Too often equality and diversity training is considered a ‘tick-box’ exercise for employers, often as part of an induction programme, without heeding out reminders to refresh that training.
Why is equality and diversity training important?
A recent Employment Appeal Tribunal (EAT) case has reinforced our pleas, reminding employers of the need to update their equality training if they want to have a chance of defending themselves from claims arising from the otherwise unlawful discriminatory act of an employee.
To recap, employers can successfully defend harassment claims if they can demonstrate that they took all reasonable steps to prevent discriminatory actions of an employee. Tribunals will look at how effective the steps taken by the employer might be, how effective they actually were and when those steps were taken.
Allay (UK) Limited v Gehlen – race discrimination
In the case of Allay (UK) Limited v Gehlen the EAT did just that and upheld a finding that an employer had failed to take all reasonable steps to avoid an employee being regularly harassed by another, and could not rely on “stale” equality and diversity training.
By way of background Mr Gehlen complained that, after he had been dismissed, he had been subjected to racial harassment by a fellow employee during his employment. An investigation established that the other employee had made racist comments, which the employee tried to justify as being “racial banter”.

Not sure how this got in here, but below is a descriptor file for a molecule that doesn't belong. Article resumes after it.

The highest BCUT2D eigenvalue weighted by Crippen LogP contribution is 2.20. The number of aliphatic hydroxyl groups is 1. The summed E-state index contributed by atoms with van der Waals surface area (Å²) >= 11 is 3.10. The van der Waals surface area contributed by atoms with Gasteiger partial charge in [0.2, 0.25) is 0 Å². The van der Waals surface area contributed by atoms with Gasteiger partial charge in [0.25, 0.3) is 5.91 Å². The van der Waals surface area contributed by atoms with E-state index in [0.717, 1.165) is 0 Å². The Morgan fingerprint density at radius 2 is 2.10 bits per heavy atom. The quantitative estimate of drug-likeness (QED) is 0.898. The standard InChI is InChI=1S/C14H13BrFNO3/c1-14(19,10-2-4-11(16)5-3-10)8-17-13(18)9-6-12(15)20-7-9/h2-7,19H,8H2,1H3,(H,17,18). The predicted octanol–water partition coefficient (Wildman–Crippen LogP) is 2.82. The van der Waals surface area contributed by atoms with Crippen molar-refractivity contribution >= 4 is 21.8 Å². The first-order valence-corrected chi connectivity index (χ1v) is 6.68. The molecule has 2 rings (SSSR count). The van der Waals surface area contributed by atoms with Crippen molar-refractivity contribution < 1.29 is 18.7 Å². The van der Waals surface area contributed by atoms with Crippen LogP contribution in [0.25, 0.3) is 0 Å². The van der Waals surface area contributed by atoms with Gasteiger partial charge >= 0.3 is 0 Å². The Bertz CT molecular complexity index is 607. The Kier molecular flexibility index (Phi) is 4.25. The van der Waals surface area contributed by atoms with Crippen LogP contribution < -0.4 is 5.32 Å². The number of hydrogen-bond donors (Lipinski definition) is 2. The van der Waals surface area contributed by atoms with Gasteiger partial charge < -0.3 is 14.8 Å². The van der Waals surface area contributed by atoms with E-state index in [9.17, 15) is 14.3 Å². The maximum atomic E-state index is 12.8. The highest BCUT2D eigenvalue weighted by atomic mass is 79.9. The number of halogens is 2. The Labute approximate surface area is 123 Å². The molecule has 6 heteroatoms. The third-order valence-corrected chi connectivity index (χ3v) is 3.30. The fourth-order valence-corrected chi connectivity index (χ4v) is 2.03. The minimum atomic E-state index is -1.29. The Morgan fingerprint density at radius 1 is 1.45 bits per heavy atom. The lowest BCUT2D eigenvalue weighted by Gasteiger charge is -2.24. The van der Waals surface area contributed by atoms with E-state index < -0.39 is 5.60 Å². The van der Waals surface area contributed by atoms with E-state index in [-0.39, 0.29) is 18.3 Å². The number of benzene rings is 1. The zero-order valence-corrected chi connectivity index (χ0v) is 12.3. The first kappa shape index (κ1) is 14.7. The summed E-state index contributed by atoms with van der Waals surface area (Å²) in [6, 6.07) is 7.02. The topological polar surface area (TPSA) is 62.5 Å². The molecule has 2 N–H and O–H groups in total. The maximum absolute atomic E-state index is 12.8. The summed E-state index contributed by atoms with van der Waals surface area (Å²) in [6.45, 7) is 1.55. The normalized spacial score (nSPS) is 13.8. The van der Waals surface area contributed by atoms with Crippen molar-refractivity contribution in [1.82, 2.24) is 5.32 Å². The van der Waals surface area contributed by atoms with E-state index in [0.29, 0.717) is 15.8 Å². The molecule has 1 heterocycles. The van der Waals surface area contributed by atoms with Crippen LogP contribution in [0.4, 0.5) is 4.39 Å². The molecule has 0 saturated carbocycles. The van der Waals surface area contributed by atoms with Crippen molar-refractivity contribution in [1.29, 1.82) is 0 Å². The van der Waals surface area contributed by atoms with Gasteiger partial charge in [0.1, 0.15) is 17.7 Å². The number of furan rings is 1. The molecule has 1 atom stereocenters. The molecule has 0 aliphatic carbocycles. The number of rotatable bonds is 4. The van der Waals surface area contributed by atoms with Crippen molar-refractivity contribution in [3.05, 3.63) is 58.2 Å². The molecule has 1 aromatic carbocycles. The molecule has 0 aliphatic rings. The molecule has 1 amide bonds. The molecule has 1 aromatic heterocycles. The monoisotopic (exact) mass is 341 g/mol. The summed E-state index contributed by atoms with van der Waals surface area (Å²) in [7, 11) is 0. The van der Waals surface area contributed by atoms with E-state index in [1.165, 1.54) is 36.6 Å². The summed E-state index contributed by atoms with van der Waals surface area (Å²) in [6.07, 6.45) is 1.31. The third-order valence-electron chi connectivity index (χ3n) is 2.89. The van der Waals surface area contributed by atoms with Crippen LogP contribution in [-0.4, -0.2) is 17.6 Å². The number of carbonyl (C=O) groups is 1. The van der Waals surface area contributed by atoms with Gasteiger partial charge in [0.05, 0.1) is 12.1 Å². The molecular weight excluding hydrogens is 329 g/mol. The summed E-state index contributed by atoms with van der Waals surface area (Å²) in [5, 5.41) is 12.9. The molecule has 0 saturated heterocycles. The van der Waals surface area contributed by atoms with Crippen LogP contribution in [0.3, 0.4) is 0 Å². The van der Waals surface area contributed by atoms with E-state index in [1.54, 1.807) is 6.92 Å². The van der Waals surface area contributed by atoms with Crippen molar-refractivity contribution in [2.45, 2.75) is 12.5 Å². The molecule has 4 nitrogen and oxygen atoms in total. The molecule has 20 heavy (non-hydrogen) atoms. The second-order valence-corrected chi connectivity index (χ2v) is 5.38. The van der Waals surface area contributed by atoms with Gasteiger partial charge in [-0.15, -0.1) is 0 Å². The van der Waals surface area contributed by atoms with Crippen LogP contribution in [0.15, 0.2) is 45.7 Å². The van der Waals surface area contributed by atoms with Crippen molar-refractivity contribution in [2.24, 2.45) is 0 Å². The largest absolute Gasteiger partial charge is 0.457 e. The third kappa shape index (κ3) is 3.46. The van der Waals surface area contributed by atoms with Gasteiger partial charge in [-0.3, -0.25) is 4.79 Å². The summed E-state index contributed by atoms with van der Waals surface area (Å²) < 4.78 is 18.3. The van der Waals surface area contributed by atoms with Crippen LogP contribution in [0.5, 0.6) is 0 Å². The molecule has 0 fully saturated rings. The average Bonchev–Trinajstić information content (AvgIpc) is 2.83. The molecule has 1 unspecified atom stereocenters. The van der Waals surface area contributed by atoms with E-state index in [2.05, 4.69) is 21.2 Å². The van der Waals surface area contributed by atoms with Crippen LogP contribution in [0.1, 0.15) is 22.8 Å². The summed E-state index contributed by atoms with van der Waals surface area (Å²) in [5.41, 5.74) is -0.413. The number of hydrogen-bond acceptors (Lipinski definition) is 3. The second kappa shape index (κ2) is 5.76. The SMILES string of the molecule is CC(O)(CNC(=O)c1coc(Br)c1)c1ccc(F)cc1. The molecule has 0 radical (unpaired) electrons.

The tribunal found that not only had the employee made racist comments, but importantly, these had been overheard by Mr Gehlen’s colleagues and two managers. None of them took any action, although one manager issued the employee with a mild rebuke.
Allay tried to say it had taken all reasonable steps to prevent the harassment by pointing to its equal opportunity policy and an anti-bullying and harassment procedure, and that the relevant employees had received equality and diversity training in January 2015 and bullying and harassment training in February 2015.
That wasn’t enough; the tribunal said the training was clearly “stale” and a reasonable step would have been to refresh it. This was evident by the fact that the racial “banter” and inaction by managers took place after the initial training, demonstrating it had no impact in changing behaviours. It was also notable that, following the investigation, Allay had given further training to the employee who made the remarks and clearly wouldn’t have done so if they hadn’t thought it would be of benefit.
Review, refresh and repeat your diversity and equality training
Most of us accept that having equal opportunity policies and procedures are a bare minimum but employers cannot rely on them as a ‘get out of jail free card’ - they don’t mean employers can escape liability for acts of discrimination carried out by employees. Even having training on those policies and procedures might be insufficient if employers don’t consider the quality of that training, including how long they expect its consequences to last.
Most prudent employers will have an ongoing training programme and will consider the need to review, refresh and repeat training, particularly equality and diversity training on a regular basis. Repeating it annually, to avoid it becoming “stale” might be the way forward. Ignoring the impact of this case could prove costly, both reputationally and in the event claims are brought.
We can provide you with guidance and support
Continuous training and development is key to improving your working practices and employee relations.
To discuss your existing training requirements, including diversity and equality, please contact Helen Hughes or another member of the employment team. Our team of legal experts will listen to your needs and can create a tailored training service accordingly.
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